Figuring out required minimum distributions


Q: I have a question concerning the following paragraph from your Feb. 20 column in Federal Times:

I find it disappointing that it appears that you will not be able to manage, or withdraw, money selectively between the two options. Your contribution allocation and any interfund transfers you direct will apply to both options. Any withdrawals will be taken, pro rata, from both options. You may, however, split a rollover distribution between traditional and Roth IRA accounts.

Specifically, I am puzzled by the statement in the second sentence. As I understand the general concept with “tax deferred” individual retirement accounts and 401(k) plans, mandatory minimum withdrawals begin not later than April 1 of the year following the depositor reaching age 70 1/2.  As I understand the general concept with “tax paid” — i.e., Roth IRAs and 401(k) plans — no mandatory minimum withdrawal is required earlier than the death of the contributor/owner of the tax-paid account.

If I understand the meaning of the language in the paragraph in your column, and assuming a Thrift Savings Plan participant has made both “tax deferred” TSP contributions and “tax paid” (Roth) contributions to the TSP, any mandatory minimum withdrawal from the tax-deferred segment of the TSP will result in a pro rata withdrawal from the tax-paid (Roth) option of the TSP.

Do I understand that the allocation mix in the non-Roth and the Roth segments of the plan must be identical?  Given the option, I would elect to allocate greater risk to the Roth segment in order to avoid being forced to make mandatory minimum withdrawals after taking a “financial hit” similar to that which occurred during the period beginning in late 2007. Surely Congress could not have intended to impose a mandatory minimum withdrawal on “tax paid” (Roth) contributions to the TSP when it authorized the Thrift Savings Board to offer a Roth option to the TSP.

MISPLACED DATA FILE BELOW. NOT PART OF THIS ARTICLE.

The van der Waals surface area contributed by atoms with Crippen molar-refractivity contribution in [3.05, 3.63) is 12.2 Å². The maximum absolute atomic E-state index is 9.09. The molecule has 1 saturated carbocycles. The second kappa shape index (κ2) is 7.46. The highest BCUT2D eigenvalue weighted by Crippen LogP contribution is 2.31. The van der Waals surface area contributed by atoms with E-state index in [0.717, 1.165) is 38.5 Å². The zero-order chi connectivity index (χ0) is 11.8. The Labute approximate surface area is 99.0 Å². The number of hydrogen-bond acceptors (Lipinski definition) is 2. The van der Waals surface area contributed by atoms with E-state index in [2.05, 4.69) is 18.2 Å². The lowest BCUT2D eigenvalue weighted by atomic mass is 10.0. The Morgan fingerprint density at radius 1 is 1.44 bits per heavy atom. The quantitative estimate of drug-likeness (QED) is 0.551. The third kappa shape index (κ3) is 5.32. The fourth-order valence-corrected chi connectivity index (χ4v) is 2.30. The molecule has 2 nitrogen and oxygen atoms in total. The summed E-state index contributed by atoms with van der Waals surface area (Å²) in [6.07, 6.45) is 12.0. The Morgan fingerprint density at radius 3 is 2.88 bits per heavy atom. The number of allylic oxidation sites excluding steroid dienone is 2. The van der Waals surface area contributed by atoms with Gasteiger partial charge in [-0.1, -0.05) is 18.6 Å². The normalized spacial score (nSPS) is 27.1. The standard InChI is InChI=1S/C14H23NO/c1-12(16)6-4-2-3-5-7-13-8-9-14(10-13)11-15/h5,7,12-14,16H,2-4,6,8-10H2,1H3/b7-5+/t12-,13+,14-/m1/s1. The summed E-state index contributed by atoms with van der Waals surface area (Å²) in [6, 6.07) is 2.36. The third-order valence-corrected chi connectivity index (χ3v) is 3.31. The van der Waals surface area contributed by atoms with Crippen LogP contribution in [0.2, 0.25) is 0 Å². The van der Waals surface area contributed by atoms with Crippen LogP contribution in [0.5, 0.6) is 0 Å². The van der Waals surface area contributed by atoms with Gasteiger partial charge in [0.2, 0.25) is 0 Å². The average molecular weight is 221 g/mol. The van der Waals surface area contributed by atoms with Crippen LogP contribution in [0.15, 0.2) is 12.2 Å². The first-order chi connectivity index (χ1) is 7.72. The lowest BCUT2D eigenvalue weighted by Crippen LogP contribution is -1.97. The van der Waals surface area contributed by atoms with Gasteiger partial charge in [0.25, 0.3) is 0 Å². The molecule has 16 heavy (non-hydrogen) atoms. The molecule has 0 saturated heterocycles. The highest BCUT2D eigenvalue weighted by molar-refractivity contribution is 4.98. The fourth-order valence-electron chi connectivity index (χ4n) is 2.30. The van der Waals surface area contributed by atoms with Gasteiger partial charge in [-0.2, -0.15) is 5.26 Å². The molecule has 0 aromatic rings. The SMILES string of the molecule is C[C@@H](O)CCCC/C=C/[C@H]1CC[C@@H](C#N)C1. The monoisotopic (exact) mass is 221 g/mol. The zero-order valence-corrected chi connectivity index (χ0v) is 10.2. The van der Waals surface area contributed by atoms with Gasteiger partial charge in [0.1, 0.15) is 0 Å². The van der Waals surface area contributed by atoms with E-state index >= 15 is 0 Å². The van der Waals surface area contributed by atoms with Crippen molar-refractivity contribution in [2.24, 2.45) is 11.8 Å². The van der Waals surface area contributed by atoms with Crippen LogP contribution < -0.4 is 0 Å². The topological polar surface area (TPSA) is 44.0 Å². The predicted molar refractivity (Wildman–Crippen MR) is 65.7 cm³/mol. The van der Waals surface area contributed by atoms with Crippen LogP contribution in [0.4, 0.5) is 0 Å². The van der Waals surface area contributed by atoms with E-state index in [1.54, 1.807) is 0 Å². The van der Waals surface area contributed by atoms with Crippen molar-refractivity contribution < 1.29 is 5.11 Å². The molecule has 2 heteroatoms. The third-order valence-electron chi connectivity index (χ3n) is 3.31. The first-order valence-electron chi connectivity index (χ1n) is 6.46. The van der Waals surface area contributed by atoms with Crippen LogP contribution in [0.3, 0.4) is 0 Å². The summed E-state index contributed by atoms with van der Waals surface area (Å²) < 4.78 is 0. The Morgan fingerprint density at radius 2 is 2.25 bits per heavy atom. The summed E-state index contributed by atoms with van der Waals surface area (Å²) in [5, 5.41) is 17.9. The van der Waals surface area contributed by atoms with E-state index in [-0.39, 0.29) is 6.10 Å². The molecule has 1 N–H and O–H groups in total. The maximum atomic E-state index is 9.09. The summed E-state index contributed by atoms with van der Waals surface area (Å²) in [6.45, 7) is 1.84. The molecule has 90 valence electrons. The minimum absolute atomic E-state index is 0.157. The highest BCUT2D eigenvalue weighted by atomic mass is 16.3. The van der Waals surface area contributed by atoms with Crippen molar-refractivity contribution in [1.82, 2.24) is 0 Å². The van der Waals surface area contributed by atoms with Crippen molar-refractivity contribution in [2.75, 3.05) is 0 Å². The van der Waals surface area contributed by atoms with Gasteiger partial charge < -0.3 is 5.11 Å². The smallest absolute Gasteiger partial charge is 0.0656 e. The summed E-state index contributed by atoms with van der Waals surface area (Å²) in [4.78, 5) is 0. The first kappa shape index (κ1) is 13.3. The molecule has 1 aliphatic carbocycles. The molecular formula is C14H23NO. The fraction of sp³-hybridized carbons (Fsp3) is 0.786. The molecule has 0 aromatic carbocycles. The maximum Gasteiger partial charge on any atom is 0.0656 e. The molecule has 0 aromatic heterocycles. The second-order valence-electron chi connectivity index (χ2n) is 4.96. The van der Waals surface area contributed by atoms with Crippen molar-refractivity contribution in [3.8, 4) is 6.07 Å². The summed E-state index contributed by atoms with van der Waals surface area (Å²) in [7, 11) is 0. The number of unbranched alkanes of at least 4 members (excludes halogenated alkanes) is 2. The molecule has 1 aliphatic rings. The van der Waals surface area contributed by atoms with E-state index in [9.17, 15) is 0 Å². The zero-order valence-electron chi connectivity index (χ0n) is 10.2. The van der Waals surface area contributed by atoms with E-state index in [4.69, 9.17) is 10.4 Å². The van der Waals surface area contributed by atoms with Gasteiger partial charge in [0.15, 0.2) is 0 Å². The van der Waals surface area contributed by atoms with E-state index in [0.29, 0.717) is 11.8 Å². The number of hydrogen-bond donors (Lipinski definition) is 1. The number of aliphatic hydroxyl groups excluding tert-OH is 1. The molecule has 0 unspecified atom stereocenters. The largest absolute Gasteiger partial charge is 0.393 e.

A: I based the comments in my column on the following excerpt from the TSP’s brochure: “A New TSP Element”

You will be able to take loans, in-service withdrawals, and partial withdrawals from your account as before. They will come out of your account on a pro rata basis — with a proportional amount from your traditional and Roth balances.

Details on how required minimum distributions will be handled have yet to emerge.


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Mike Miles is a Certified Financial Planner licensee and principal adviser for Variplan LLC, an independent fiduciary in Vienna, Virginia. Email your financial questions to and view his blog at

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